News

Abbotsford woman helps raise awareness about hepatitis

Erica Thomson is working to raise awareness about preventing and treating hepatitis. - Submitted photo
Erica Thomson is working to raise awareness about preventing and treating hepatitis.
— image credit: Submitted photo

When Erica Thomson entered into an Abbotsford treatment centre for intravenous drug use in 2010, she went through the necessary blood tests for blood-borne pathogens.

When the test revealed she had hepatitis C, Thomson, who had been aware of the risk but didn’t have much information about the disease, feared for whether her daughter could contract the illness.

“I thought somehow I had given it to her. I didn’t have a lot of information, and neither did my (general practitioner).”

Hepatitis C is a chronic liver disease that impacts about 73,000 people. It can be contracted through blood transfusions, unsterilized tattoo equipment or by sharing tainted needles. It can lead to severe liver damage.

Thomson was relieved her daughter didn’t have the illness. But despite the idea that only high-risk individuals can contract hepatitis C, Thomson said she feels it is important for anyone getting blood work done to ask for the two-part test. She said she has met people who have no idea how they’ve contracted the illness and don’t fall into risk categories.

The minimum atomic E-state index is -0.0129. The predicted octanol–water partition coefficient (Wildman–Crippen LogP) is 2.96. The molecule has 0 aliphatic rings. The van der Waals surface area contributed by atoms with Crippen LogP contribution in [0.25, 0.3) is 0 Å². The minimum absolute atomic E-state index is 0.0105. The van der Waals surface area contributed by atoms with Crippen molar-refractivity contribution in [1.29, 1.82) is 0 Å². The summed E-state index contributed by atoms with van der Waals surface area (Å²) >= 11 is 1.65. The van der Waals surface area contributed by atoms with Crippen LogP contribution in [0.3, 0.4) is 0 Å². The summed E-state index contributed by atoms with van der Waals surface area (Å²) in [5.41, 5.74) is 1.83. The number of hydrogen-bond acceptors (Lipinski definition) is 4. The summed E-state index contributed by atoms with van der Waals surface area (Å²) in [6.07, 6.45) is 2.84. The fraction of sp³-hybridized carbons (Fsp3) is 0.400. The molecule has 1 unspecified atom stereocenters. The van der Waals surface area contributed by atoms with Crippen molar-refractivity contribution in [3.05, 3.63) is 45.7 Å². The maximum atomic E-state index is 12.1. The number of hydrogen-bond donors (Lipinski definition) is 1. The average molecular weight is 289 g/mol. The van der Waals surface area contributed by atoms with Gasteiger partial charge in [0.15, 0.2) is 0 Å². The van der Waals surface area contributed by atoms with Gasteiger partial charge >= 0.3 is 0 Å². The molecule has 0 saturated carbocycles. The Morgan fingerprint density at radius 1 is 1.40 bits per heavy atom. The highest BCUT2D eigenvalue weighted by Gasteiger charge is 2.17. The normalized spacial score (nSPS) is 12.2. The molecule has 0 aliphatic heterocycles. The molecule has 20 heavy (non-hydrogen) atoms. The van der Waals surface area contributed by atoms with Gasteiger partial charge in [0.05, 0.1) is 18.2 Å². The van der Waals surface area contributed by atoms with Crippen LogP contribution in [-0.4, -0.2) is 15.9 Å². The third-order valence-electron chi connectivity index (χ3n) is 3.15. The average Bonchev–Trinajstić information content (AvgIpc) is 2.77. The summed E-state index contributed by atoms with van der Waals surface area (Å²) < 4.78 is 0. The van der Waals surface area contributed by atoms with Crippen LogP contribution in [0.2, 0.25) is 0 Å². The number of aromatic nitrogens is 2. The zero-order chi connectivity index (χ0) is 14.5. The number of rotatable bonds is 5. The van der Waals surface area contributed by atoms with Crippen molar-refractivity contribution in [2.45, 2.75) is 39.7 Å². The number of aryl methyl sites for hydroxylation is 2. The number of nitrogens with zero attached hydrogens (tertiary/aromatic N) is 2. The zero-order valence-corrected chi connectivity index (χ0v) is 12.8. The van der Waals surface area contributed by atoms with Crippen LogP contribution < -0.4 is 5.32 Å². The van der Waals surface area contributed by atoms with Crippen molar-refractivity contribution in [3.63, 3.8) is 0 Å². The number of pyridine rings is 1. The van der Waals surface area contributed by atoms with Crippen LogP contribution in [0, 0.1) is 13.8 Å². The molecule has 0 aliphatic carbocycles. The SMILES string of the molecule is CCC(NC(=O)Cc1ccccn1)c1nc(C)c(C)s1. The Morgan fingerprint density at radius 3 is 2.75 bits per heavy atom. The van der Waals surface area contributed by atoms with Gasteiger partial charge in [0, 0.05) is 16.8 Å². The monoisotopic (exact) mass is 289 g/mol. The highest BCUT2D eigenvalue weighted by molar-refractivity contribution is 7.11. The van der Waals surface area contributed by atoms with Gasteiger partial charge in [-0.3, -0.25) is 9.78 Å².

After experiencing exhaustion and other symptoms through her illness, Thomson has since been cured through treatment.

Thomson is now an HIV/hepatitis C outreach worker in Abbotsford, helping to educate and provide harm reduction to those in need. She is also a member of the Pacific Hepatitis C Network board, where she hopes to raise awareness to the general public and reduce the stigma.

The network is a non-profit that woulds to support people with hepatitis C by encouraging prevention, testing, treatment and care. The organization is raising awareness that Monday, July 28 is World Hepatitis Day. For more visit www.pacifichepc.org.

We encourage an open exchange of ideas on this story's topic, but we ask you to follow our guidelines for respecting community standards. Personal attacks, inappropriate language, and off-topic comments may be removed, and comment privileges revoked, per our Terms of Use. Please see our FAQ if you have questions or concerns about using Facebook to comment.

You might like ...

B.C. lawyers vote to overturn Trinity Western law school recognition
 
COLUMN: Preserving a free country from within
 
Operation Red Nose: Home safely for hundreds
Metro Vancouver steps back from imposing garbage export ban
 
Charges laid in fatal Surrey stabbing
 
COUNCIL ROUNDUP: More youth encouraged to voice opinions on downtown
Optimism after meeting in Victoria to discuss Willoughby school challenges
 
Election 2014: Surrey councillor candidates take on questions
 
Thoughts of joy

Community Events, October 2014

Add an Event

Read the latest eEdition

Browse the print edition page by page, including stories and ads.

Oct 29 edition online now. Browse the archives.